Got to agree with Alan on many of his points. Weight will be a big not a small issue, especially when that monster is moving rapidly in a gybe. Can anyone let me know where I can get one. Looks like it would go like stink with a modern high aspect sail and big outriggers to hike off.
     
  5. catsketcher
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    catsketcher Senior Member

    Go the struts

    Hello Meanz

    It looks like the Seawind is getting a total makeover. I think the weight of the park avenue boom may be much higher than the alloy one. I went on board the new Sobedo yesterday and they had stuts as stated by Frosh et al.

    A mate of mine has made a park avenue attachment that goes on top of his normal boom. It is made from 10mm Nomex which is kerfed to get a curve into it. It is light and strong. You could do the same thing with Duflex. This would be easier to do than a whole boom.

    cheers

    Phil Thompson
     
  6. Meanz Beanz
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    Meanz Beanz Boom Doom Gloom Boom

    When I said weight was not the primary concern I was still thinking light. Im' not sure that cedar would end up that heavy that it is an issue, but maybe. The mainsail is quite heavily battened so holds shape v well.

    If you can see the sail shape from bellow on a SW24 you have probably been knocked out and are just comming to! LOL This one is not a concern, the front end of the boom is about 300mm of the deck.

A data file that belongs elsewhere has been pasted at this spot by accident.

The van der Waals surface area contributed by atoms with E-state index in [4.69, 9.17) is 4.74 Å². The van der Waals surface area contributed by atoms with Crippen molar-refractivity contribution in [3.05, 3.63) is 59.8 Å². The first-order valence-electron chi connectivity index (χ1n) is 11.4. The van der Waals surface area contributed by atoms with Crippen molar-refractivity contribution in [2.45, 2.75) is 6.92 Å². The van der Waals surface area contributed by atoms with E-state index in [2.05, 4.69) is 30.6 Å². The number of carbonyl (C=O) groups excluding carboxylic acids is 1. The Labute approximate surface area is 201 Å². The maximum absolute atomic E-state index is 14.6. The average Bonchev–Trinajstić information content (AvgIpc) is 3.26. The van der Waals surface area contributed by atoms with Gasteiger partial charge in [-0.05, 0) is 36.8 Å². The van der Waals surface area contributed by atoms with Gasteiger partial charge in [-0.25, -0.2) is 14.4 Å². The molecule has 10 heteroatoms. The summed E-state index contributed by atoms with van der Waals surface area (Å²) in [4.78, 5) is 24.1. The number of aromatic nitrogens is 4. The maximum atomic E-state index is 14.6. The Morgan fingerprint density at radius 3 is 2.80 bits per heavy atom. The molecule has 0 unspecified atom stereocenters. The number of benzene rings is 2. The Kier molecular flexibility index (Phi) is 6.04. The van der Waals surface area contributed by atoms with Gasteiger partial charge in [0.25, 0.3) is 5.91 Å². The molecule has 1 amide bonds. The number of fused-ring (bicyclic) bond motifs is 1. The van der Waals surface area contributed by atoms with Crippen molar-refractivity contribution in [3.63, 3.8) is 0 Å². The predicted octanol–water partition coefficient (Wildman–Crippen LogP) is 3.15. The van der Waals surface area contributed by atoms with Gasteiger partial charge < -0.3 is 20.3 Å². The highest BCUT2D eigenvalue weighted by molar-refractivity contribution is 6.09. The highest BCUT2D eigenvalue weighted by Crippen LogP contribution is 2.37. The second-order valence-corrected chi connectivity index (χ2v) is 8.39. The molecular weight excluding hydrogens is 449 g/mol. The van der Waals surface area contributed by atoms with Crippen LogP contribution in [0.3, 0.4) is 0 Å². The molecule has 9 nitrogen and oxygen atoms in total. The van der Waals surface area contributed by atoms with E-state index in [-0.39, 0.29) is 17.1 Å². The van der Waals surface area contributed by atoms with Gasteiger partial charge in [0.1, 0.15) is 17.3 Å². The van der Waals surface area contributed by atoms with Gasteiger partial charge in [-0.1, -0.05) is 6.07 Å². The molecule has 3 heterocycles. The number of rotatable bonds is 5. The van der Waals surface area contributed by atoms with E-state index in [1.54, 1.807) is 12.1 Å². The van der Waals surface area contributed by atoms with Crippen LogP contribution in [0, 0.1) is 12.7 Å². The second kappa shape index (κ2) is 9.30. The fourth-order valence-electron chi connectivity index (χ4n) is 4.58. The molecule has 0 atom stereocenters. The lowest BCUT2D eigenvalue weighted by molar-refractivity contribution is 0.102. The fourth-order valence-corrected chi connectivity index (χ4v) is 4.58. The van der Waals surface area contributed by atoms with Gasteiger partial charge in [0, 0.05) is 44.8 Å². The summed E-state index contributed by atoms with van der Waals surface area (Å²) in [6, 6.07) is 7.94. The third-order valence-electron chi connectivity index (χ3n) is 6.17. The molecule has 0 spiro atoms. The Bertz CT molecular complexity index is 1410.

The current extrusion is about 76mm / 3" in diameter, that is a good idea but I'd have to think about how it would work with what I have.

    The pics are of Carbon Foam pro jobs, they are a little on the bulky side for what I want but they are the best I could find to illustrate the idea.

    Thanks for the input Alan.

    Cheers
    MBz
     
  7. Meanz Beanz
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    Meanz Beanz Boom Doom Gloom Boom

    I'm placing weight as second to strength because I cruise not race. I do want it as light as possible yet functional but I won't double the cost to save grams. Maybe that is a better way of putting it.

    Cheers
    MBz
     
  8. Meanz Beanz
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    Meanz Beanz Boom Doom Gloom Boom

    Hey Phil,

    Yeah, I have to work out what it would weight, maybe the attachment idea is a good one. Not thinking as bulky as the pics, just enough to contain the main easily & make pack-up quick. I have a tendency to sail for longer than I should, always rushing back LOL

    Cheers
    MBz
     
  9. alan white
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    alan white Senior Member

    I think the effective solution would be fabric stretched from wide points. Structure isn't necessary----end plate effect is just a surface or barrier. Regarding flaking and gathering the sail, likewise, fabric is ideal.